Risk
10/30/2009
08:21 AM
Bob Evans
Bob Evans
Commentary
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Global CIO: SAP Eliminates All-Up-Front Payment Requirement

In a striking move, SAP is extending to 580 very large customers a plan allowing them to spread payment across multiple years instead of making one big capital-expense payment up front.

In a striking move that reflects customers' needs and shows desire to lead the market, SAP is extending to 580 very large customers a payment plan that will allow them to spread their payments across the duration of their multiyear license instead of having to pay that entire capital expense up front.

The move comes as SAP released disappointing third-quarter results with revenue from new licenses down significantly—company CEO Leo Apotheker called it a "tough spending environment" as CIOs continue their reluctance to commit huge chunks of their challenged IT budgets to single projects.

(For more insights and analysis on SAP, be sure to check out the "Recommended Reading" list at the end of this column.)

It also reflects the feeling among an increasing number of CIOs and their CEOs that the traditional all-up-front capital expense for a multiyear license was a fabulous arrangement for SAP but not nearly so wonderful for the customer. The new approach, Apotheker said in a low-key statement released with the quarterly numbers, is intended to restore better balance to that seller-buyer equation:

"Despite the continued tough spending environment, we are pleased to see further progress in the evolution of our volume business as a result of smaller deals," said Apotheker. "In addition, we are driving more multi-year agreements, where customers buy and consume software over many periods, which we believe is a positive transition for both SAP and our customers.

"We have the benefit of many years of experience in facilitating the purchase of our software in this manner, including the success we had in signing multi-year, Global Enterprise Agreements with our largest customers. We have now started to leverage this approach with a bigger group of customers."

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While offering a bit of insight, that statement was still so vague, so oracular (the one at Delphi, not Redwood City), that I went back to SAP for more detail, asking what specific changes will these customers experience? What is the "evolution" Apotheker refers to? We know that customers "consume" SAP products over multiple years, but what does it mean to "buy" over time like that?

Here are excerpts of the reply I got from an SAP spokesperson:

"We see that deal volume will be the main driver going forward, rather than big up-front commitments. This means more sustainable, more predictable and long-term partnerships. . . . Customers want greater flexibility and to phase-in their software use. We’ve seen this trend from the start and are leading the adjustment. . . . Our Global Enterprise Agreements with companies like BMW, Colgate, Exxon and Hitachi are examples of the kind of relationships we are crafting with our blue-chip customer base—we are now also entering the same type of strategic, multi-year relationships with a larger group of customers.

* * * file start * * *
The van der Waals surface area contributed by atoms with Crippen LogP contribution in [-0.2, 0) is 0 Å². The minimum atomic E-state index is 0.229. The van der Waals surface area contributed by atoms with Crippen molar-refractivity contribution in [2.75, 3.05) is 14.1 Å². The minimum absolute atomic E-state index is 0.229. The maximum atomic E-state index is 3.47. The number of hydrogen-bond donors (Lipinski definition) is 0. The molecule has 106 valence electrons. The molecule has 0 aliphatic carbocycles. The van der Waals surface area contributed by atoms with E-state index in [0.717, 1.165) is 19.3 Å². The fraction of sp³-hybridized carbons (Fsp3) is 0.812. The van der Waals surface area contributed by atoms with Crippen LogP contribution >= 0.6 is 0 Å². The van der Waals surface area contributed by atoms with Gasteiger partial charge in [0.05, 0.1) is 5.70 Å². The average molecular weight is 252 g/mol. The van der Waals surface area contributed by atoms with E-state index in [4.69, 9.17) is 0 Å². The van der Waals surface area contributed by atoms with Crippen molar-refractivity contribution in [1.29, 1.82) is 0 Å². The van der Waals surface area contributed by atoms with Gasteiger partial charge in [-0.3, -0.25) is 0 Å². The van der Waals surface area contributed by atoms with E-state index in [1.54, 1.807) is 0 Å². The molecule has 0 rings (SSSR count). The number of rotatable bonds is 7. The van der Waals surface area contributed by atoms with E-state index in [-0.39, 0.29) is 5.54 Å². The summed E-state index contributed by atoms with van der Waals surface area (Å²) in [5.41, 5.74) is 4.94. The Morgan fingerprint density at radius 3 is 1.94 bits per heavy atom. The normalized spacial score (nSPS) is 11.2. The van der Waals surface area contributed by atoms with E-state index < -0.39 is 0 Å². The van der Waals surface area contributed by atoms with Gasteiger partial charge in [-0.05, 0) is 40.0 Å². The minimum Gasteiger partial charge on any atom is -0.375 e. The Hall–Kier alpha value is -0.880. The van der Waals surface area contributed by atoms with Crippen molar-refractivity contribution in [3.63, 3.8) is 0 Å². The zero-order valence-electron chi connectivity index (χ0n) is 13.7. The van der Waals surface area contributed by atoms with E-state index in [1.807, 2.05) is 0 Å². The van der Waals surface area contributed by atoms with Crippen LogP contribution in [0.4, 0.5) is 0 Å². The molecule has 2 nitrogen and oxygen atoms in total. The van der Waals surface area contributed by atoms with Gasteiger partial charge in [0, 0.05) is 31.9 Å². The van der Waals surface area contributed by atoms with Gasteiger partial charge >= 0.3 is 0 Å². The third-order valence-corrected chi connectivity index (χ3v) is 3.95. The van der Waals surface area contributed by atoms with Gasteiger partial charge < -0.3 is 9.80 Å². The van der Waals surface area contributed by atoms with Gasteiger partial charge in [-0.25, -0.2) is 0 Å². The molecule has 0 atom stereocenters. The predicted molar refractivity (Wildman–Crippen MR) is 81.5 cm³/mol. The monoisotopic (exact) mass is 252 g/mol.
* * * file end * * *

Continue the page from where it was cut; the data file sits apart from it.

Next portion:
"These partnerships provide customers with the flexibility and strategic relationships they want, and SAP benefits from a more stable source of recurring revenue. In practice, for example, this means that payment of a five-year license agreement will be paid in increments over those five years rather than requiring the up-front capital expense all at once."

That last sentence—"paid in increments over those five years rather than requiring the up-front capital expense all at once"—seemed to break through the fog and offer a real look at what SAP intends to accomplish with this evolving model. I again asked for more details from SAP and got this response:

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The cybersecurity profession struggles to retain women (figures range from 10 to 20 percent). It's particularly worrisome for an industry with a rapidly growing number of vacant positions.

So why does the shortage of women continue to be worse in security than in other IT sectors? How can men in infosec be better allies for women; and how can women be better allies for one another? What is the industry doing to fix the problem -- what's working, and what isn't?

Is this really a problem at all? Are the low numbers simply an indication that women do not want to be in cybersecurity, and is it possible that more women will never want to be in cybersecurity? How many women would we need to see in the industry to declare success?

Join Dark Reading senior editor Sara Peters and guests Angela Knox of Cloudmark, Barrett Sellers of Arbor Networks, Regina Wallace-Jones of Facebook, Steve Christey Coley of MITRE, and Chris Roosenraad of M3AAWG on Wednesday, July 13 at 1 p.m. Eastern Time to discuss all this and more.